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Like many things in life, when you decide to go get a piercing done the best way to have a great experience is to be prepared. There are things you’ll need and best practices for how to prepare yourself for the experience. 

Before Your Piercing

The most important thing to do before you get a piercing is to make sure that you are going to a safe, reputable piercer in a clean shop with all the appropriate equipment, gloves, and sterile supplies. There are lots of ways to do your homework about a shop or piercer, from reading reviews online to seeking recommendations from friends who have had a great piercing experience. 

Once you have a shop in mind, make an appointment. Some shops take walk-ins, but they may be busy the day you go, and it gives your piercer time to prepare for you and your needs. Call to see if you should make a separate appointment for a consultation if you have a unique anatomy or want to ask questions to make sure this is the right piercer and piercing for you. 

 

How to Prepare

There are some important steps to take the day before your piercing that will help you have a great experience and leave you in good shape for the big day. If you’re prepared mentally and physically you will have a better experience and will be prepared to heal more quickly.

  • Get a full night’s sleep the night before
  • Don’t drink or do drugs the night before
  • Eat a light meal
  • Stay hydrated
  • Reschedule if you are sick!

As it says above, make sure to eat a light, healthy meal within a few hours of your appointment. This will help to keep your blood sugar steady so you will be less likely to feel faint or pass out. Be respectful to everyone at the shop and reschedule your piercing if you feel unwell. Otherwise, show up rested and ready and your piercing experience will be a success!

What to Bring

Once you’ve made an appointment with a professional, safe piercer and the day has come you want to make sure you have everything you need for the big day. Listed below are the most important things you’ll want to make sure to take with you. 

  • Your ID – most states don’t allow anyone under 18 to get a piercing without parental approval so it’s best to bring your ID even if you are over 18 so that your piercer is able to verify your age. If you are under 18, make sure Mom, Dad, or your legal guardian tag along to give permission. 
  • Payment – a good rule of thumb for any piercing is to call ahead and see what types of payment your shop takes. Most accept cash or credit, so make sure you have your wallet and are prepared to both pay and TIP your piercer.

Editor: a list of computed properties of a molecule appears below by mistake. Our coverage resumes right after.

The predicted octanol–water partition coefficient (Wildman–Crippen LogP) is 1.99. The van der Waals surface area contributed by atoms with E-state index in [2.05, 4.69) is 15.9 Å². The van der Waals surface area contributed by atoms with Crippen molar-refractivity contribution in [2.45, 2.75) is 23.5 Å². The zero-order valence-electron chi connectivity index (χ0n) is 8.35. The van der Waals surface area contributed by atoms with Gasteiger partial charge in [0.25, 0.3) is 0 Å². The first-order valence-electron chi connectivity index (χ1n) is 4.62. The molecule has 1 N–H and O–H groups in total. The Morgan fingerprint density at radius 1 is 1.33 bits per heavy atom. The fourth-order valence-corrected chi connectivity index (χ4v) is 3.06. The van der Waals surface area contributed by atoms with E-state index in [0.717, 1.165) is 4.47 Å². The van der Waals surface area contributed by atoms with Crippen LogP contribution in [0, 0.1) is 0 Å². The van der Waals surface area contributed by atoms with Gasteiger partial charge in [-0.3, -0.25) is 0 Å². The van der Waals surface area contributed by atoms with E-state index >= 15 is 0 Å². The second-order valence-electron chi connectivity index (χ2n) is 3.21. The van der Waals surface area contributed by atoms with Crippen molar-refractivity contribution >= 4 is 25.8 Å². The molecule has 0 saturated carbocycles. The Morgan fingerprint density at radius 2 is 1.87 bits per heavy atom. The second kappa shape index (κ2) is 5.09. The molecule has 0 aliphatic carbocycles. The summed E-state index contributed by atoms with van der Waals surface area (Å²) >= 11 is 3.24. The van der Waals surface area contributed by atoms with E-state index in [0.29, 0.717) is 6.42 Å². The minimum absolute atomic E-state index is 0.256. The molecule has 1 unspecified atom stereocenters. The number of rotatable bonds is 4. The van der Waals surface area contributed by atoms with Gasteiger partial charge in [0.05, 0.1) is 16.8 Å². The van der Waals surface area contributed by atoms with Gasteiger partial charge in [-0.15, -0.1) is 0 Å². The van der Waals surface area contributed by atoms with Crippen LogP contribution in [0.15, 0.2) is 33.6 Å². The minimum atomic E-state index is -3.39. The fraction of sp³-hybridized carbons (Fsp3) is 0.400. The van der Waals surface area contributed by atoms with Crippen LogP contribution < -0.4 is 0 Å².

Who to Bring

On the day of your piercing, you may want to bring someone with you for moral support or a ride to and from. If that’s the case, make sure to call the shop and see if that’s allowed or if your guest will have to wait outside. The shop may have occupancy limits due to COVID, or your piercer may have their own rules. If you do bring someone who will be in the room for your piercing, make sure their support doesn’t interrupt the process or hinder your piercer’s work. 

Safety and Risks

While choosing a safe, reputable shop and piercer will cut down the risks of getting a piercing dramatically, there is always the possibility. Listed below are a few possible risks when you get a new piercing. Some of these sound pretty scary, but the more you know the less likely you are to have complications after your piercing.

Allergic Reactions can be caused by the type of jewelry used for your piercing or even by safety measure like latex gloves depending on the allergies you have. If you notice a reaction during or after your piercing, speak up! Check with your piercer or a doctor to make sure the reaction isn’t serious.

Oral Complications include swelling of your tongue or lip after a piercing, pain, changes in speech, or difficulty swallowing. If any of these occur, contact your piercer or a medical professional right away to prevent permanent damage.

Skin Infections and other Skin Problems are indicated when you notice excessive swelling, pain, a piercing that is oozing blood, or the presence of puss. If any of these occur, contact your piercer or doctor!

Bloodborne Diseases are a rare threat and are most often caused by unsafe practices while piercing. It’s your job to make sure you see proper safety measures being taken during your piercing and if you don’t, stop and leave. Serious diseases like hepatitis can be contracted in an unsafe environment so do your research before you pick your shop and piercer!

Tearing or Trauma

In most cases, if you don’t play with your new jewelry your piercing should not tear. Tearing is different than migration or rejection because it is usually caused by an accidental snag of your new piercing or unexpected trauma. Avoid activities that might cause this like contact sports, wearing clothes that can grab or snag the jewelry, and general horseplay (thanks Mom!). Besides the pain, a torn piercing may require stitches to repair and close, which could prevent repiercing and leave you with scars, so be careful with your new piercing!

After Your Piercing

Now that you’re pierced, it’s your job to follow any instructions your piercer gives you for aftercare so that your piercing heals properly. When you keep your piercing and jewelry clean, don’t play with or rotate the jewelry, and avoid activities like swimming that can cause infection. Remember, there are risks with any activity, especially piercings, but if you take proper precautions before and the best care after, you’ll have your piercing for a lifetime!

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